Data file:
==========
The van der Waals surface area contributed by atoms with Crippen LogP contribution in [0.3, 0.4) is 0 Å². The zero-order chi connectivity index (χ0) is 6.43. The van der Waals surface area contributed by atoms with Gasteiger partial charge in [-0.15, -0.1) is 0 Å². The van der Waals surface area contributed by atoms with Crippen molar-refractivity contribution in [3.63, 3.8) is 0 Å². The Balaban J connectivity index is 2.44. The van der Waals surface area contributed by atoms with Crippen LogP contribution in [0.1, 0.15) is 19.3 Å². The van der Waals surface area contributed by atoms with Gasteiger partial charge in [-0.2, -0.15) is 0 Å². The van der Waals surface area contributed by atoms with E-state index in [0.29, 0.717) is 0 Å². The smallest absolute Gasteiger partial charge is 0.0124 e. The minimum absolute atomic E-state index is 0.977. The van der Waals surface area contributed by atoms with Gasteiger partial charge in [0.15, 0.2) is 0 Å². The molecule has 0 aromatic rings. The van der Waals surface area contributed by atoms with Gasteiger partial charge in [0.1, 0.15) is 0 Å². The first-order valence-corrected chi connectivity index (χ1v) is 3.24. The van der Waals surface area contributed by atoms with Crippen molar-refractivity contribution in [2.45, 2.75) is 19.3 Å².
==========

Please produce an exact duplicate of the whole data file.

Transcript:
The van der Waals surface area contributed by atoms with Crippen LogP contribution in [0.3, 0.4) is 0 Å². The zero-order chi connectivity index (χ0) is 6.43. The van der Waals surface area contributed by atoms with Gasteiger partial charge in [-0.15, -0.1) is 0 Å². The van der Waals surface area contributed by atoms with Crippen molar-refractivity contribution in [3.63, 3.8) is 0 Å². The Balaban J connectivity index is 2.44. The van der Waals surface area contributed by atoms with Crippen LogP contribution in [0.1, 0.15) is 19.3 Å². The van der Waals surface area contributed by atoms with Gasteiger partial charge in [-0.2, -0.15) is 0 Å². The van der Waals surface area contributed by atoms with E-state index in [0.29, 0.717) is 0 Å². The smallest absolute Gasteiger partial charge is 0.0124 e. The minimum absolute atomic E-state index is 0.977. The van der Waals surface area contributed by atoms with Gasteiger partial charge in [0.15, 0.2) is 0 Å². The molecule has 0 aromatic rings. The van der Waals surface area contributed by atoms with Gasteiger partial charge in [0.1, 0.15) is 0 Å². The first-order valence-corrected chi connectivity index (χ1v) is 3.24. The van der Waals surface area contributed by atoms with Crippen molar-refractivity contribution in [2.45, 2.75) is 19.3 Å².